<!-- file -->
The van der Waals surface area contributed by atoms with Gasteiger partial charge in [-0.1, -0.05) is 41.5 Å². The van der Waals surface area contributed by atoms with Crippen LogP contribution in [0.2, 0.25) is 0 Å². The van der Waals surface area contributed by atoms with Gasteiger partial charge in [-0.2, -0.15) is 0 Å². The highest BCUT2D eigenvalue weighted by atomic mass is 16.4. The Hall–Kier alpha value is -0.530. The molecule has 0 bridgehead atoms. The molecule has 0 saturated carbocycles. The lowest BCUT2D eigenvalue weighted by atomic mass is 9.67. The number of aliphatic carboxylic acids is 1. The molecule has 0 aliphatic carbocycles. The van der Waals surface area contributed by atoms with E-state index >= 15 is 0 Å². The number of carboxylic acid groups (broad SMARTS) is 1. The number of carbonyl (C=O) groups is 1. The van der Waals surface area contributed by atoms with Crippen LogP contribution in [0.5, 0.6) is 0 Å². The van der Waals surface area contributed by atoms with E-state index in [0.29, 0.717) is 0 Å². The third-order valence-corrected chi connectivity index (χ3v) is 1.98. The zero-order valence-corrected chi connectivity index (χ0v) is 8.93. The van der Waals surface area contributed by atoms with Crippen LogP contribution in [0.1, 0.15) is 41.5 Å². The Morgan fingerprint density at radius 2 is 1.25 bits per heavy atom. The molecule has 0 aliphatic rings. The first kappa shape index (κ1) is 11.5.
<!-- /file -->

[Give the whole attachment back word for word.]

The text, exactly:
The van der Waals surface area contributed by atoms with Gasteiger partial charge in [-0.1, -0.05) is 41.5 Å². The van der Waals surface area contributed by atoms with Crippen LogP contribution in [0.2, 0.25) is 0 Å². The van der Waals surface area contributed by atoms with Gasteiger partial charge in [-0.2, -0.15) is 0 Å². The highest BCUT2D eigenvalue weighted by atomic mass is 16.4. The Hall–Kier alpha value is -0.530. The molecule has 0 bridgehead atoms. The molecule has 0 saturated carbocycles. The lowest BCUT2D eigenvalue weighted by atomic mass is 9.67. The number of aliphatic carboxylic acids is 1. The molecule has 0 aliphatic carbocycles. The van der Waals surface area contributed by atoms with E-state index >= 15 is 0 Å². The number of carboxylic acid groups (broad SMARTS) is 1. The number of carbonyl (C=O) groups is 1. The van der Waals surface area contributed by atoms with Crippen LogP contribution in [0.5, 0.6) is 0 Å². The van der Waals surface area contributed by atoms with E-state index in [0.29, 0.717) is 0 Å². The third-order valence-corrected chi connectivity index (χ3v) is 1.98. The zero-order valence-corrected chi connectivity index (χ0v) is 8.93. The van der Waals surface area contributed by atoms with Crippen LogP contribution in [0.1, 0.15) is 41.5 Å². The Morgan fingerprint density at radius 2 is 1.25 bits per heavy atom. The molecule has 0 aliphatic rings. The first kappa shape index (κ1) is 11.5.